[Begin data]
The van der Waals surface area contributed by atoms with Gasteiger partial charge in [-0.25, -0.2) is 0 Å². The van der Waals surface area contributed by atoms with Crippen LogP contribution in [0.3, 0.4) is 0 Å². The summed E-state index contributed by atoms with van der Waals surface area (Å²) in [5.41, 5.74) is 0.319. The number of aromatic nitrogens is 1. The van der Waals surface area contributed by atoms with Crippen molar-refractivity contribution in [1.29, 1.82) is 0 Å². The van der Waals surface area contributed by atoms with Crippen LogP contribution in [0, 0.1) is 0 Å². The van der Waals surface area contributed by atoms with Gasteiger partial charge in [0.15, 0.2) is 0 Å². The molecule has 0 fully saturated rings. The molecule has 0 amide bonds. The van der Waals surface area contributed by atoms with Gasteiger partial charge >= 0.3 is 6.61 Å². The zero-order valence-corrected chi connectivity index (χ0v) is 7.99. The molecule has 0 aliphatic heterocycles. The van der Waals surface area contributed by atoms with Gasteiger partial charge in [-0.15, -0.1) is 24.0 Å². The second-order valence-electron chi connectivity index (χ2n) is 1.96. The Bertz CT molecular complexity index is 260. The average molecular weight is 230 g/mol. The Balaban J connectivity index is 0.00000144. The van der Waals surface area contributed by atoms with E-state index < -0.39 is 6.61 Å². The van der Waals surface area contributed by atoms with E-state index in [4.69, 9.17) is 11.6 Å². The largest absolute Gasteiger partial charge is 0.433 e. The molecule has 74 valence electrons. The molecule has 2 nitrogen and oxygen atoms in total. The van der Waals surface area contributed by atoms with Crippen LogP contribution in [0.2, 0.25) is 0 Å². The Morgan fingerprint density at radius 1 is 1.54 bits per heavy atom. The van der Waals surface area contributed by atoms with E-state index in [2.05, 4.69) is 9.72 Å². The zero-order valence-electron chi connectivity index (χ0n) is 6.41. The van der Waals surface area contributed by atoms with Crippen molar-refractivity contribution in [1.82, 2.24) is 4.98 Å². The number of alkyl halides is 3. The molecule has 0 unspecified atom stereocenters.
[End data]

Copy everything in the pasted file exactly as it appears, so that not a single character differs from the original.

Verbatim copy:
The van der Waals surface area contributed by atoms with Gasteiger partial charge in [-0.25, -0.2) is 0 Å². The van der Waals surface area contributed by atoms with Crippen LogP contribution in [0.3, 0.4) is 0 Å². The summed E-state index contributed by atoms with van der Waals surface area (Å²) in [5.41, 5.74) is 0.319. The number of aromatic nitrogens is 1. The van der Waals surface area contributed by atoms with Crippen molar-refractivity contribution in [1.29, 1.82) is 0 Å². The van der Waals surface area contributed by atoms with Crippen LogP contribution in [0, 0.1) is 0 Å². The van der Waals surface area contributed by atoms with Gasteiger partial charge in [0.15, 0.2) is 0 Å². The molecule has 0 fully saturated rings. The molecule has 0 amide bonds. The van der Waals surface area contributed by atoms with Gasteiger partial charge >= 0.3 is 6.61 Å². The zero-order valence-corrected chi connectivity index (χ0v) is 7.99. The molecule has 0 aliphatic heterocycles. The van der Waals surface area contributed by atoms with Gasteiger partial charge in [-0.15, -0.1) is 24.0 Å². The second-order valence-electron chi connectivity index (χ2n) is 1.96. The Bertz CT molecular complexity index is 260. The average molecular weight is 230 g/mol. The Balaban J connectivity index is 0.00000144. The van der Waals surface area contributed by atoms with E-state index < -0.39 is 6.61 Å². The van der Waals surface area contributed by atoms with E-state index in [4.69, 9.17) is 11.6 Å². The largest absolute Gasteiger partial charge is 0.433 e. The molecule has 74 valence electrons. The molecule has 2 nitrogen and oxygen atoms in total. The van der Waals surface area contributed by atoms with Crippen LogP contribution in [0.2, 0.25) is 0 Å². The Morgan fingerprint density at radius 1 is 1.54 bits per heavy atom. The van der Waals surface area contributed by atoms with E-state index in [2.05, 4.69) is 9.72 Å². The zero-order valence-electron chi connectivity index (χ0n) is 6.41. The van der Waals surface area contributed by atoms with Crippen molar-refractivity contribution in [1.82, 2.24) is 4.98 Å². The number of alkyl halides is 3. The molecule has 0 unspecified atom stereocenters.